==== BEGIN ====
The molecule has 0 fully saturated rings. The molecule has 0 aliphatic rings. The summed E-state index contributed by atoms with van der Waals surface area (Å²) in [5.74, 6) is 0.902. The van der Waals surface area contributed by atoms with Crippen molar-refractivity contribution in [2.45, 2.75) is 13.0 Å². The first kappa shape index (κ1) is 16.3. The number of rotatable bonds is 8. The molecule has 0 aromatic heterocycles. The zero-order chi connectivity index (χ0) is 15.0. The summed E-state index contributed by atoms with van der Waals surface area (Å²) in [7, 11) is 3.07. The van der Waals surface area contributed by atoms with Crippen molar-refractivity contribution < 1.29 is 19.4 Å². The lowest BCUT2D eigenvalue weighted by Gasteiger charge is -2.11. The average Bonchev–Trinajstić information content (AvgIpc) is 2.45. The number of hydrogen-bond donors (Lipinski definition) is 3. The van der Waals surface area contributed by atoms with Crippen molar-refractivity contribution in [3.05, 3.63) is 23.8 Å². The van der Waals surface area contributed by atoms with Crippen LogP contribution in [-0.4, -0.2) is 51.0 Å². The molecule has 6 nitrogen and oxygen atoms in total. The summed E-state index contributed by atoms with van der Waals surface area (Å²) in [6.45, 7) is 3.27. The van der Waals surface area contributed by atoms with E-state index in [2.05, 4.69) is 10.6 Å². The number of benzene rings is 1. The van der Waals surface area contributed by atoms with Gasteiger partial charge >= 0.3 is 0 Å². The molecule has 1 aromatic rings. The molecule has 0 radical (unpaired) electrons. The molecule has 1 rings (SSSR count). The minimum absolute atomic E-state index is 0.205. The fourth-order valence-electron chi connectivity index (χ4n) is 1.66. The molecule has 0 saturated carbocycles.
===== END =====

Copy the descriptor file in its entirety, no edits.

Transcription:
The molecule has 0 fully saturated rings. The molecule has 0 aliphatic rings. The summed E-state index contributed by atoms with van der Waals surface area (Å²) in [5.74, 6) is 0.902. The van der Waals surface area contributed by atoms with Crippen molar-refractivity contribution in [2.45, 2.75) is 13.0 Å². The first kappa shape index (κ1) is 16.3. The number of rotatable bonds is 8. The molecule has 0 aromatic heterocycles. The zero-order chi connectivity index (χ0) is 15.0. The summed E-state index contributed by atoms with van der Waals surface area (Å²) in [7, 11) is 3.07. The van der Waals surface area contributed by atoms with Crippen molar-refractivity contribution < 1.29 is 19.4 Å². The lowest BCUT2D eigenvalue weighted by Gasteiger charge is -2.11. The average Bonchev–Trinajstić information content (AvgIpc) is 2.45. The number of hydrogen-bond donors (Lipinski definition) is 3. The van der Waals surface area contributed by atoms with Crippen molar-refractivity contribution in [3.05, 3.63) is 23.8 Å². The van der Waals surface area contributed by atoms with Crippen LogP contribution in [-0.4, -0.2) is 51.0 Å². The molecule has 6 nitrogen and oxygen atoms in total. The summed E-state index contributed by atoms with van der Waals surface area (Å²) in [6.45, 7) is 3.27. The van der Waals surface area contributed by atoms with E-state index in [2.05, 4.69) is 10.6 Å². The number of benzene rings is 1. The van der Waals surface area contributed by atoms with Gasteiger partial charge >= 0.3 is 0 Å². The molecule has 1 aromatic rings. The molecule has 0 radical (unpaired) electrons. The molecule has 1 rings (SSSR count). The minimum absolute atomic E-state index is 0.205. The fourth-order valence-electron chi connectivity index (χ4n) is 1.66. The molecule has 0 saturated carbocycles.